The flask, as it had countless nights ere, was filled with absinthe, an elixir of… Well, it had once been filled, and to that end, Emmet batted not an eye at the empty seat that spoke. Nor when it spoke again.

“I’d be after the whole of it if it was her kiss I was wanting.”

Emmet blinked, trying hard to regain his focus. Not because the commiseration was unexpected. He blinked because a lavender blur in his peripheral vision revealed that the empty stool was not the source of the voice. Empty stools had spoken to him long and oft, and he was quite prepared for a conversation with this one. What he was not prepared for, was a conversation with the tiny butterfly perched almost unnoticeably on his right shoulder.

“Want it? You’d give your life for it!”

“Wasn’t her kiss I was meaning,” the butterfly said wisely. “Twas the kiss I’ll never forget. Twas the kiss of anise.”

“Annie’s?” Emmet snickered. “Some brasser got you in a flutter?”

The butterfly was serious in a serious sort of way. So it goes with butterflies, at least the serious sort. “My point was, you shouldn’t have,” he said.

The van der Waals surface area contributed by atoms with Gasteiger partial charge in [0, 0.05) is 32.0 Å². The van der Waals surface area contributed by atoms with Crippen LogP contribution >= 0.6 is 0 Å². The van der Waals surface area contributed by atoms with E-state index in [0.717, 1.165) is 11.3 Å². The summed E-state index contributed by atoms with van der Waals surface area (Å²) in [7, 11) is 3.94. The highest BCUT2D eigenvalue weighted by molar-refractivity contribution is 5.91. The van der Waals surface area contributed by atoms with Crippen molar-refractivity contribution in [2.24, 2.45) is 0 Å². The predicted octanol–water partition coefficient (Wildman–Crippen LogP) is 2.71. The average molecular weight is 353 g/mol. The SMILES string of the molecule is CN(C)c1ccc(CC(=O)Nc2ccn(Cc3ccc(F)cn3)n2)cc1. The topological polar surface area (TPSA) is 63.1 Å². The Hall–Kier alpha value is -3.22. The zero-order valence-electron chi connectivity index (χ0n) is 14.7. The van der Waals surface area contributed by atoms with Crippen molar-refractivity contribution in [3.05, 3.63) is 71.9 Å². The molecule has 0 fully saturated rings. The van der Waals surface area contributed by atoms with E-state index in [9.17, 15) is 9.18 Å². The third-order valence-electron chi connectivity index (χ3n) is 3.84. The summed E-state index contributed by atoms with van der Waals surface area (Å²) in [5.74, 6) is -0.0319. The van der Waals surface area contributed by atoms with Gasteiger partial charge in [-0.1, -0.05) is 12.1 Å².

“It’s good I’m sitting here then.”

The butterfly flexed his wings. Majestic radiant purple shone from their topsides. Emmet watched as the lavish stripes and spots embroidered there disappeared again behind their gossamer reflections on the underside.

The butterfly studied Emmet’s inebriety. They were clearly having two separate conversations. “Perhaps, it’s a story I should be offering instead,” the butterfly said.

“Go on then,” Emmet answered. “I’m as gone in the head listening as blathering.”

“It’s not all it’s cracked up to be,” the butterfly began with a sigh. “Beauty I mean, dashing good looks.”

Emmet rued his vanished writing skills, ever diminishing in a blur of passing days, each blended one into the next. His inspiration was an ocean away. “I’d have about nothing if not my devilishly handsome looks,” he said sarcastically.